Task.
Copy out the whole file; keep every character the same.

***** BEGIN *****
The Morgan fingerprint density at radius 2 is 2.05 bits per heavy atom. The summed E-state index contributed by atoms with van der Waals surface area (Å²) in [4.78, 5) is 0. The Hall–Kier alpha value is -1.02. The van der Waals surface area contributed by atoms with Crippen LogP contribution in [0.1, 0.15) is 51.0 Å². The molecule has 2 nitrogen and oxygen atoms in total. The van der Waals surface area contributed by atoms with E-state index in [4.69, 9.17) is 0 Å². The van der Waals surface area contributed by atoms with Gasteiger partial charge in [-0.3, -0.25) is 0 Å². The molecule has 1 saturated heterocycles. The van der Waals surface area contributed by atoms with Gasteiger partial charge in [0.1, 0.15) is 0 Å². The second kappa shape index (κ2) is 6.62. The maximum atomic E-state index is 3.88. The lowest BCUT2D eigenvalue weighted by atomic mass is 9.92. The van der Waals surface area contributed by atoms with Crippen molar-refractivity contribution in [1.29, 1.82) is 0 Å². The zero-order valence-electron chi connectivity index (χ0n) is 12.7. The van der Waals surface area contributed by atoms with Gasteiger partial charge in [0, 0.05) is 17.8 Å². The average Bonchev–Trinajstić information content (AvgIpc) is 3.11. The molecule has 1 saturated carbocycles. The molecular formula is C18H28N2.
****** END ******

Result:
The Morgan fingerprint density at radius 2 is 2.05 bits per heavy atom. The summed E-state index contributed by atoms with van der Waals surface area (Å²) in [4.78, 5) is 0. The Hall–Kier alpha value is -1.02. The van der Waals surface area contributed by atoms with Crippen LogP contribution in [0.1, 0.15) is 51.0 Å². The molecule has 2 nitrogen and oxygen atoms in total. The van der Waals surface area contributed by atoms with E-state index in [4.69, 9.17) is 0 Å². The van der Waals surface area contributed by atoms with Gasteiger partial charge in [-0.3, -0.25) is 0 Å². The molecule has 1 saturated heterocycles. The van der Waals surface area contributed by atoms with Gasteiger partial charge in [0.1, 0.15) is 0 Å². The second kappa shape index (κ2) is 6.62. The maximum atomic E-state index is 3.88. The lowest BCUT2D eigenvalue weighted by atomic mass is 9.92. The van der Waals surface area contributed by atoms with Crippen molar-refractivity contribution in [1.29, 1.82) is 0 Å². The zero-order valence-electron chi connectivity index (χ0n) is 12.7. The van der Waals surface area contributed by atoms with Gasteiger partial charge in [0, 0.05) is 17.8 Å². The average Bonchev–Trinajstić information content (AvgIpc) is 3.11. The molecule has 1 saturated carbocycles. The molecular formula is C18H28N2.